A more humane economy requires greater economic security.
We at Roosevelt are mourning the continued assault on Black lives, from COVID-19, police brutality, and beyond. We stand in solidarity with you.
How Unemployment Insurance Supports Economic Freedom
The CARES Act’s expansion of the unemployment insurance system—though flawed—has been vital for the more than 40 million workers who’ve lost their jobs in the last 10 weeks. Extending that expansion before it expires in July is both an urgent moral imperative and a first step in reimagining an unjust system, as Roosevelt Director of Progressive Thought Mike Konczal writes for The Nation: “If it continues to be extended, more people will understand that it could and should be expanded even further, especially to those workers whom our social insurance system doesn’t cover well. Finding a way to provide economic security to our fractured labor force is one of the central goals of our time. Unemployment insurance will be part of that solution, and that’s why it is worth fighting for.” Read more.
- Another angle: “What I would really like to see is publically funded jobs, jobs that could be paid for by the federal government but administered locally,” Roosevelt President & CEO Felicia Wong tells Marketplace. “Let’s put the people who need work together with the jobs that need to be done.” Listen here.
- Protecting workers and consumers: Next Monday at 8pm, a digital roundtable led by the Center for Popular Democracy and Demand Justice—and featuring Roosevelt Director of Governance Studies Todd Tucker—will analyze what’s at stake in the coming Supreme Court battle over the Consumer Financial Protection Bureau. Sign up here. And on June 4 at 12 noon ET, Greenlight Bookstore will host Wong and Roosevelt Chief Economist Joseph Stiglitz for a Zoom conversation about solutions to the COVID-19 economic crisis, our government’s insufficient responses thus far, and Stiglitz’s latest book, People, Power, and Profits. Register now.
The Glaring Holes of Congress’s Response
In a Q&A with The New Yorker’s Isaac Chotiner, Roosevelt Managing Director of Corporate Power Bharat Ramamurti explains how the government’s crisis response has favored larger businesses and what Congress can do now to help struggling workers. As Ramamurti writes for the blog, agencies implementing the CARES Act can and should be ensuring that relief for big businesses carries the same conditions as for small businesses—including employee retention requirements. “If the government’s goal is to minimize layoffs and stabilize the economy, its aid to bigger companies should come with the kind of inducements to help workers it included in the aid it provided to smaller companies,” he writes. “The Treasury and the Fed have the discretion under the CARES Act to make this change. If they don’t make these reforms, they should have to explain why we should trust big businesses more than small businesses to do right by their workers.” Read on.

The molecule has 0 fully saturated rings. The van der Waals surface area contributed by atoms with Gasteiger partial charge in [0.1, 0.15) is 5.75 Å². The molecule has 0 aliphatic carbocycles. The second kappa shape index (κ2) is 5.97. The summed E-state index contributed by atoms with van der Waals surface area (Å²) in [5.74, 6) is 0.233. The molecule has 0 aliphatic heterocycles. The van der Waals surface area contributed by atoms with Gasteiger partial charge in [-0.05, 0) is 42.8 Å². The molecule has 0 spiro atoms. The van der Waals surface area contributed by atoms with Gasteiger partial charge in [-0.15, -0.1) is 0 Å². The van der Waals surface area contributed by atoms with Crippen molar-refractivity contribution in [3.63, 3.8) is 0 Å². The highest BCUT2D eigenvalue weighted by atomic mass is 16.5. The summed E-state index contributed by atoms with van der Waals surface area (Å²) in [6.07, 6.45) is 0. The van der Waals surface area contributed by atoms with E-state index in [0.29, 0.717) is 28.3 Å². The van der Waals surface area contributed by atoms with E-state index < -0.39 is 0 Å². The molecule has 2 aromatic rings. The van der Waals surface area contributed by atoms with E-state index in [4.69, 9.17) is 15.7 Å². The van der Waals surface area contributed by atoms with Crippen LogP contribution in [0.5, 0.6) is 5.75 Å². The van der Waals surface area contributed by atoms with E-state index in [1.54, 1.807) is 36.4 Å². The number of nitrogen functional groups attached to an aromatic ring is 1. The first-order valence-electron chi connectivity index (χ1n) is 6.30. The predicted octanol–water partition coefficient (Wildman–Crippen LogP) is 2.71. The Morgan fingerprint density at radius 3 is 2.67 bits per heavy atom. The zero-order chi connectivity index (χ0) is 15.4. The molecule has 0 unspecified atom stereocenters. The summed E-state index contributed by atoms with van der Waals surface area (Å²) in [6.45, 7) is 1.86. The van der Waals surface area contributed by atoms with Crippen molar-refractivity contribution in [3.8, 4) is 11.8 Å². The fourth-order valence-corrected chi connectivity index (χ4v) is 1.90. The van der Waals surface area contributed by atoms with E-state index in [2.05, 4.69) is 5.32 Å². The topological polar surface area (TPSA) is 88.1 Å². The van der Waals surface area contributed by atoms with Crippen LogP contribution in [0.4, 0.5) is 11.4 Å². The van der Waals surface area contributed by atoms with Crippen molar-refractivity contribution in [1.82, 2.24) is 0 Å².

- The hidden rules of race: This week, Michelle Holder (assistant professor of economics at John Jay College, City University of New York) appeared on CNN to discuss the unique challenges facing minority-owned businesses during the COVID crisis.
The Case for Student Debt Cancellation and Free College
“As long as student debt is serving as a drag on our economy, everyone is paying for it, and the country can no longer afford not to act,” Roosevelt education expert Suzanne Kahn argues in a Wall Street Journal point-counterpoint. But “debt cancellation alone isn’t enough to ensure this crisis won’t repeat itself. To bring down student-debt levels permanently, we need to pair a one-time cancellation with free, public higher education.” Read more.
The Crisis Is Making Racial Inequality Worse
As Roosevelt Senior Fellow Sandy Darity and folklorist Kirsten Mullen tell NPR’s Planet Money, COVID-19’s disproportionate impact on Black communities only strengthens the argument for reparations. Next week, Darity and Mullen will release a new Roosevelt report that expands on their new book (From Here to Equality: Reparations for Black Americans in the Twenty-First Century); discusses global and domestic precedents for reparation programs; including for 9/11 and Sandy Hook victims; and offers revisions for HR 40, the 30-year-old reparations committee bill.
What We’re Reading
This Summer Will Scar Young Americans for Life – The Atlantic
Should the Child Care Industry Get a Bailout? – New York Times
[Roosevelt’s] Todd Tucker: The Green New Deal Has an International Law Problem – Progressive International